I’d popped over to read Sue’s latest post at The Quince Tree a day or two ago to read about her strategies for surviving January. It’s not surprising that many of us need a plan of action. It’s often the month that has the lowest levels of illuminance/sunlight (measured in lux). The sun’s rays are obscured by thick cloud for much of the coming weeks which has a direct effect on seratonin levels. This is why I ran the Making Winter project in the winter of 2011/2012.
Despite this I find that I feel hopeful at this time of year. I have to confess that I’m not Christmas’s number one fan and when January arrives I feel refreshed and immediately begin to look forward to Spring. There’s no doubt that it’s a dreary month, weather-wise. In fact for much of today the cloud was so thick that there was little more than twilight here on the edge of the Fens, but mentally I’m looking beyond winter towards the lighter days.
Yesterday I had a strong urge to find some flowers. I’d spotted that my winter sweet was in bloom. This is a waxy, almost unearthly flower with a heady smell that seems to combine jasmine and hyacinth. It’s a welcome treat just after Christmas and I often forget about it until it opens its strange buds. I’d also spotted a kind of cherry/prunus flowering next to a scout hut in Fordham. I decided to go on a flower hunt. I was prepared to cheat if neccessary (there are two garden centres in Fordham).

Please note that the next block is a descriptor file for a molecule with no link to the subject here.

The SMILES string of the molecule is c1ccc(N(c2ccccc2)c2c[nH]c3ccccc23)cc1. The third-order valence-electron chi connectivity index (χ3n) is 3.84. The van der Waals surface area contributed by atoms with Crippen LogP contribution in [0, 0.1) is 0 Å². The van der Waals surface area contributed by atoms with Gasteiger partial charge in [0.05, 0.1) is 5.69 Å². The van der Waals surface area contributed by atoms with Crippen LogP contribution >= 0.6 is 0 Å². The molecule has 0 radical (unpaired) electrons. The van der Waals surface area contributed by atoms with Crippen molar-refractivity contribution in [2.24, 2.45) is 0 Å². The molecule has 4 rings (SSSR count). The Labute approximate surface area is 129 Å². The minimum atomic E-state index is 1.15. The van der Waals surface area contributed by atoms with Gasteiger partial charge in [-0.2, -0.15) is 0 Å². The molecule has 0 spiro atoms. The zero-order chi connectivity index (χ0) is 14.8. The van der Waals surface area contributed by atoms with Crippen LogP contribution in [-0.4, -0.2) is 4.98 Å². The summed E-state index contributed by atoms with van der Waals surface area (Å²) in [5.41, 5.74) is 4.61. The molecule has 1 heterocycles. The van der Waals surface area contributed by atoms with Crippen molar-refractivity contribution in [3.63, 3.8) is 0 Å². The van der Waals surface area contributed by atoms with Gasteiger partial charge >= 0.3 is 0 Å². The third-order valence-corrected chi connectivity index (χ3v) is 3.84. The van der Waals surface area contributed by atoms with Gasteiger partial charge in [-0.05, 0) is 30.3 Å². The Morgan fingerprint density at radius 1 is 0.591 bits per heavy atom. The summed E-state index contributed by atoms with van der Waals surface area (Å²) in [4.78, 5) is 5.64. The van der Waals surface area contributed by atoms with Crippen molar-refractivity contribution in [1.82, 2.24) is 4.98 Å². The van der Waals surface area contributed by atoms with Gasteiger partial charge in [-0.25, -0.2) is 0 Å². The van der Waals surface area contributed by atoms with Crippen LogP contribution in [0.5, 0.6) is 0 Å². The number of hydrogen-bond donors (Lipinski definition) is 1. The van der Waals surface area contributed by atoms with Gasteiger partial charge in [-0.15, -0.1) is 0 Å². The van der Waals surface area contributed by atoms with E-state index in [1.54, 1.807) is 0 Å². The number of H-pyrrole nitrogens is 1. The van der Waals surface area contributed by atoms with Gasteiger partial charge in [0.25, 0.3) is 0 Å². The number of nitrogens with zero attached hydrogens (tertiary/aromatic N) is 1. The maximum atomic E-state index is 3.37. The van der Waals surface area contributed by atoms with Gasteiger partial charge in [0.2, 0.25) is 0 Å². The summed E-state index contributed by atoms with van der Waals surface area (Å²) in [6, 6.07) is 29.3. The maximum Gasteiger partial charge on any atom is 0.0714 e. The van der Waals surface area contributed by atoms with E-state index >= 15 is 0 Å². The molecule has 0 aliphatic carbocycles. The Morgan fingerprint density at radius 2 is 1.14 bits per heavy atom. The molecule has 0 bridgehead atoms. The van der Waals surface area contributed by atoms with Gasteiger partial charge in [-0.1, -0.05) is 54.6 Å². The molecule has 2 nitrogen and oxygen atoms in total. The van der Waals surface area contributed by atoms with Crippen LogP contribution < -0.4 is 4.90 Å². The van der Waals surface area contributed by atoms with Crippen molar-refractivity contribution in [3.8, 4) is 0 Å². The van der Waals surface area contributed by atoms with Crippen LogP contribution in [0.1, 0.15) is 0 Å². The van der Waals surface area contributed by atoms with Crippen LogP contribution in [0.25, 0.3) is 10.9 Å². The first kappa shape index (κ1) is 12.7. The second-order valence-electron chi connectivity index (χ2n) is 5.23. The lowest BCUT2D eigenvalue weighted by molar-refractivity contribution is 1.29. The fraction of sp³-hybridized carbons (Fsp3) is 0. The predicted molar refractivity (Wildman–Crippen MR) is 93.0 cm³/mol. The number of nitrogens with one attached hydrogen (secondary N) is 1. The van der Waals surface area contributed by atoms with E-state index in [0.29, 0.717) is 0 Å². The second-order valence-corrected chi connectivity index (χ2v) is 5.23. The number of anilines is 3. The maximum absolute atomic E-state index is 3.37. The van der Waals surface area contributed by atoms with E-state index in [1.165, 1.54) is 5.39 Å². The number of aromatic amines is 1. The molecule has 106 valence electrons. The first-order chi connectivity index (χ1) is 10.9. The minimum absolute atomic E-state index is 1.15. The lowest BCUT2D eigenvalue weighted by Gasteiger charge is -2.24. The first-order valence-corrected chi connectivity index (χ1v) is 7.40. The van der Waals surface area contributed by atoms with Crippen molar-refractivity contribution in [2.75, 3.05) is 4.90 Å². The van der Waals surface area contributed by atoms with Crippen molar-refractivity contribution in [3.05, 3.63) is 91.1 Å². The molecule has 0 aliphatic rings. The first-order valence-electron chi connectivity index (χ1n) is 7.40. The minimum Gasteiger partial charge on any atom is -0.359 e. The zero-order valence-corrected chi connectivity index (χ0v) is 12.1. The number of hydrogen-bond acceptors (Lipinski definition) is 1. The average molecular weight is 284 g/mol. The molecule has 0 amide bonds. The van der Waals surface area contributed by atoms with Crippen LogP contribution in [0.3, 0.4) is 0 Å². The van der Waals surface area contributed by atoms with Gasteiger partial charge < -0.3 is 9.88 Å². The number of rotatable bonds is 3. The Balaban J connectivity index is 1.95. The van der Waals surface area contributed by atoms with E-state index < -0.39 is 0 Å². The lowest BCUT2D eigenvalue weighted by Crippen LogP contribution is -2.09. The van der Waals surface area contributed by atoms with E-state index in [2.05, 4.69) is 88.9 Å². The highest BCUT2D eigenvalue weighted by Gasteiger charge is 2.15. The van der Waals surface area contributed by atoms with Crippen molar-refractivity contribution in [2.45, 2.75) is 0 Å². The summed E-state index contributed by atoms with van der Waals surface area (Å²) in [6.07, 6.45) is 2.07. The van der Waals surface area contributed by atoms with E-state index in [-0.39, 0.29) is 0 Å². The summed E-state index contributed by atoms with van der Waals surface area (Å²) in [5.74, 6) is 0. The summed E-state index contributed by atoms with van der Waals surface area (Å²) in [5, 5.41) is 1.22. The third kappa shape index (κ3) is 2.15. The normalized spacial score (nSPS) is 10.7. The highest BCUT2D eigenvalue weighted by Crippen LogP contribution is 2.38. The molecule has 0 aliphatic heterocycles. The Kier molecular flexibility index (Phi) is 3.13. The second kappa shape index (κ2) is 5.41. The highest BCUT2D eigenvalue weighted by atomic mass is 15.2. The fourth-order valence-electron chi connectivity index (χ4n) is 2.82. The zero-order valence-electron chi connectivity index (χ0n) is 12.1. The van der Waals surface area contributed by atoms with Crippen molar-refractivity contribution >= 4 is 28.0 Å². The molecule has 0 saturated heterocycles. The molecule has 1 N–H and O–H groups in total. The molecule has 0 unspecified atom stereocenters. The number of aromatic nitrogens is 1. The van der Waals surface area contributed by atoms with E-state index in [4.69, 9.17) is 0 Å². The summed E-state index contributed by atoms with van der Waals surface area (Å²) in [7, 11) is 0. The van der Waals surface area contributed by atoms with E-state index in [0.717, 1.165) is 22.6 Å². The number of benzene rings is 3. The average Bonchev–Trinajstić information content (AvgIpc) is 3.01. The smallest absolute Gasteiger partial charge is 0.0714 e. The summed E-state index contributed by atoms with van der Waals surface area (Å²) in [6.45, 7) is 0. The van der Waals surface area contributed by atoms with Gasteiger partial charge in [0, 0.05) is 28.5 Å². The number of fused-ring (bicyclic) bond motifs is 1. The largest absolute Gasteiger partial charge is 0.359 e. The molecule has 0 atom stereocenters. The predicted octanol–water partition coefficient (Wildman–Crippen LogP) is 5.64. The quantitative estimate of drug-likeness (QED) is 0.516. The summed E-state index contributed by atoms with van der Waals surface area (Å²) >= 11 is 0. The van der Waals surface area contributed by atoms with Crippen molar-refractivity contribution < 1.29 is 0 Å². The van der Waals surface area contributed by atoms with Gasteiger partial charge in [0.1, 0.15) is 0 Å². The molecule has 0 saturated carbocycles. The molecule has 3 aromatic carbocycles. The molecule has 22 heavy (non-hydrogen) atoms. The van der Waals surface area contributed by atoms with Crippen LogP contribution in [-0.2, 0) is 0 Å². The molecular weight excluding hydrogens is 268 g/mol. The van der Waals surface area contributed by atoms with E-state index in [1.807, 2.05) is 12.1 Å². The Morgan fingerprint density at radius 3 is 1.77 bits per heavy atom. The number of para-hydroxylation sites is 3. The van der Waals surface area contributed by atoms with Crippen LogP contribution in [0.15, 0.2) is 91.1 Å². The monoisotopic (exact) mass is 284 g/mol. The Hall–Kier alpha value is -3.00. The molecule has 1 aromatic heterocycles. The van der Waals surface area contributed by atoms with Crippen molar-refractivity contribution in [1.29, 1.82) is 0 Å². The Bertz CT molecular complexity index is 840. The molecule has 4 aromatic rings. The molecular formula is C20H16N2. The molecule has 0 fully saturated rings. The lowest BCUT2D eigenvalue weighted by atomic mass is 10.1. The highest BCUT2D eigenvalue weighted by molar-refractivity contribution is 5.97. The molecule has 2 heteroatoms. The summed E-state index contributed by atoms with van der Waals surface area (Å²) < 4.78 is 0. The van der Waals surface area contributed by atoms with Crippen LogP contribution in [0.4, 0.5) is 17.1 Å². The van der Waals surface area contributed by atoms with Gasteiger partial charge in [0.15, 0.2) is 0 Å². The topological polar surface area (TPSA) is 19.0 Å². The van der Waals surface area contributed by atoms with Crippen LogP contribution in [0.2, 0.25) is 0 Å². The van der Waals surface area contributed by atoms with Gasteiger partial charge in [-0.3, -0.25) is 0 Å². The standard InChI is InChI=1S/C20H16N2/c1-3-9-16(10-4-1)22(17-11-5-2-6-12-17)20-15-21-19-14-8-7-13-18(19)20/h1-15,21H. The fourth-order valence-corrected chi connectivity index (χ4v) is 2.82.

Things began well. I found a self-seeded viola in a pot outside the front door, saw that my white viburnum was sporting some very Spring-like white blossom and my winter flowering jasmine was studded with tiny yellow flowers. I now have to confess that I snipped one or two small twigs of a scented pink viburnum that was covered in blossom but looking straggly and unwanted on some wasteground near here. I also burgled a little of the prunus from near the scout hut. I now feel slightly guilty about this. My violas, tete-a-tete and cyclamen came from the garden centre.
Together these tiny flowers satisfied my floral craving and once I’d bunged them in jars it looked for all the world like Spring on our dining room table. I highly recommend it.